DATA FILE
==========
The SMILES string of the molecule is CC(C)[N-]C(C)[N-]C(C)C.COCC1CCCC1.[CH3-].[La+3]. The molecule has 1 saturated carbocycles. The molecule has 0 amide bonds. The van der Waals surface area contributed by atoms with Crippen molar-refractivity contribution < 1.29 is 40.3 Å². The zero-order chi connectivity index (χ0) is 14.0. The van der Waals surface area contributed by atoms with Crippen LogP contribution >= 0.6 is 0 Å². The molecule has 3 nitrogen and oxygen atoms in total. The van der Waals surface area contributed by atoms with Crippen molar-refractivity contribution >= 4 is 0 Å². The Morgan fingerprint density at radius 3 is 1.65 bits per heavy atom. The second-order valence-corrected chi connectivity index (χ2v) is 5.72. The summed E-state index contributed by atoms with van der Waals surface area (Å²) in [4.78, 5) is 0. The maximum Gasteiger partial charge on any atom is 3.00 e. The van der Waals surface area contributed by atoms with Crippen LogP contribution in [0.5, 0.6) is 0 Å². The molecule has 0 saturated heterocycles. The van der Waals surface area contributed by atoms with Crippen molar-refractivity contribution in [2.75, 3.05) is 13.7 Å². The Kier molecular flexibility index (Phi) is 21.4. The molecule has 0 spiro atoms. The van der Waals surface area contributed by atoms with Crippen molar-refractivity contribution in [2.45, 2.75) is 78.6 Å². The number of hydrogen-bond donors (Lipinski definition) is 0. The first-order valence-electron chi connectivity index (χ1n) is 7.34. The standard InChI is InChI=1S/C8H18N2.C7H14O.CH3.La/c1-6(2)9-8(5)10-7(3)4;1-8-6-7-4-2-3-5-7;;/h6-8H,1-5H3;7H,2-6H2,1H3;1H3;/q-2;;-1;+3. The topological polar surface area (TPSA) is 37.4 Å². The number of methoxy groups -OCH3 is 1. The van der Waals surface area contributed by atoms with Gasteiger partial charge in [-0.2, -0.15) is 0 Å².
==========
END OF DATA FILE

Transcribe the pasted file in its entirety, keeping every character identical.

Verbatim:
The SMILES string of the molecule is CC(C)[N-]C(C)[N-]C(C)C.COCC1CCCC1.[CH3-].[La+3]. The molecule has 1 saturated carbocycles. The molecule has 0 amide bonds. The van der Waals surface area contributed by atoms with Crippen molar-refractivity contribution < 1.29 is 40.3 Å². The zero-order chi connectivity index (χ0) is 14.0. The van der Waals surface area contributed by atoms with Crippen LogP contribution >= 0.6 is 0 Å². The molecule has 3 nitrogen and oxygen atoms in total. The van der Waals surface area contributed by atoms with Crippen molar-refractivity contribution >= 4 is 0 Å². The Morgan fingerprint density at radius 3 is 1.65 bits per heavy atom. The second-order valence-corrected chi connectivity index (χ2v) is 5.72. The summed E-state index contributed by atoms with van der Waals surface area (Å²) in [4.78, 5) is 0. The maximum Gasteiger partial charge on any atom is 3.00 e. The van der Waals surface area contributed by atoms with Crippen LogP contribution in [0.5, 0.6) is 0 Å². The molecule has 0 saturated heterocycles. The van der Waals surface area contributed by atoms with Crippen molar-refractivity contribution in [2.75, 3.05) is 13.7 Å². The Kier molecular flexibility index (Phi) is 21.4. The molecule has 0 spiro atoms. The van der Waals surface area contributed by atoms with Crippen molar-refractivity contribution in [2.45, 2.75) is 78.6 Å². The number of hydrogen-bond donors (Lipinski definition) is 0. The first-order valence-electron chi connectivity index (χ1n) is 7.34. The standard InChI is InChI=1S/C8H18N2.C7H14O.CH3.La/c1-6(2)9-8(5)10-7(3)4;1-8-6-7-4-2-3-5-7;;/h6-8H,1-5H3;7H,2-6H2,1H3;1H3;/q-2;;-1;+3. The topological polar surface area (TPSA) is 37.4 Å². The number of methoxy groups -OCH3 is 1. The van der Waals surface area contributed by atoms with Gasteiger partial charge in [-0.2, -0.15) is 0 Å².